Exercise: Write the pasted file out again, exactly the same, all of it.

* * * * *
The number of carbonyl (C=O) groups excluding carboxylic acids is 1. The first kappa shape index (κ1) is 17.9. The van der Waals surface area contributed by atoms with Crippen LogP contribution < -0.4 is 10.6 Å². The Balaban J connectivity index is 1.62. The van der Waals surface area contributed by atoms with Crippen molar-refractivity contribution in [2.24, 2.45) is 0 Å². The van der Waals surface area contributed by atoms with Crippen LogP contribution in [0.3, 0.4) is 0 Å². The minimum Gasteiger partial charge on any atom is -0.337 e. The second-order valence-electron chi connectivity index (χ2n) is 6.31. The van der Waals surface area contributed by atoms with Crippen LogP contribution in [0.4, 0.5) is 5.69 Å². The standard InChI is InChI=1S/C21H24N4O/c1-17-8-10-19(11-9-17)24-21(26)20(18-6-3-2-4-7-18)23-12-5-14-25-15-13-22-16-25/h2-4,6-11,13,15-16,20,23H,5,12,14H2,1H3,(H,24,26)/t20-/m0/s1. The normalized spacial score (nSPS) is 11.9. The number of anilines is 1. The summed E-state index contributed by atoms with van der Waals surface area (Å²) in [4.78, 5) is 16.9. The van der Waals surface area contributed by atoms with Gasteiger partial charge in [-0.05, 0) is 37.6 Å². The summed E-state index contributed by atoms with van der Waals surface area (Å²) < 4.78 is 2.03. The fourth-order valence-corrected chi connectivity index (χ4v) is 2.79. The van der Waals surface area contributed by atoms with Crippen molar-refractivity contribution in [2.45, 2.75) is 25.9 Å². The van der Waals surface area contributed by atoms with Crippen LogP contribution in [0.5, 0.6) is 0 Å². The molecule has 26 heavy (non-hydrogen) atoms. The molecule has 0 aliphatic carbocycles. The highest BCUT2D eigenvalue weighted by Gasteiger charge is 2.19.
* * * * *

The number of carbonyl (C=O) groups excluding carboxylic acids is 1. The first kappa shape index (κ1) is 17.9. The van der Waals surface area contributed by atoms with Crippen LogP contribution < -0.4 is 10.6 Å². The Balaban J connectivity index is 1.62. The van der Waals surface area contributed by atoms with Crippen molar-refractivity contribution in [2.24, 2.45) is 0 Å². The van der Waals surface area contributed by atoms with Crippen LogP contribution in [0.3, 0.4) is 0 Å². The minimum Gasteiger partial charge on any atom is -0.337 e. The second-order valence-electron chi connectivity index (χ2n) is 6.31. The van der Waals surface area contributed by atoms with Crippen LogP contribution in [0.4, 0.5) is 5.69 Å². The standard InChI is InChI=1S/C21H24N4O/c1-17-8-10-19(11-9-17)24-21(26)20(18-6-3-2-4-7-18)23-12-5-14-25-15-13-22-16-25/h2-4,6-11,13,15-16,20,23H,5,12,14H2,1H3,(H,24,26)/t20-/m0/s1. The normalized spacial score (nSPS) is 11.9. The number of anilines is 1. The summed E-state index contributed by atoms with van der Waals surface area (Å²) in [4.78, 5) is 16.9. The van der Waals surface area contributed by atoms with Gasteiger partial charge in [-0.05, 0) is 37.6 Å². The summed E-state index contributed by atoms with van der Waals surface area (Å²) < 4.78 is 2.03. The fourth-order valence-corrected chi connectivity index (χ4v) is 2.79. The van der Waals surface area contributed by atoms with Crippen molar-refractivity contribution in [2.45, 2.75) is 25.9 Å². The van der Waals surface area contributed by atoms with Crippen LogP contribution in [0.5, 0.6) is 0 Å². The molecule has 26 heavy (non-hydrogen) atoms. The molecule has 0 aliphatic carbocycles. The highest BCUT2D eigenvalue weighted by Gasteiger charge is 2.19.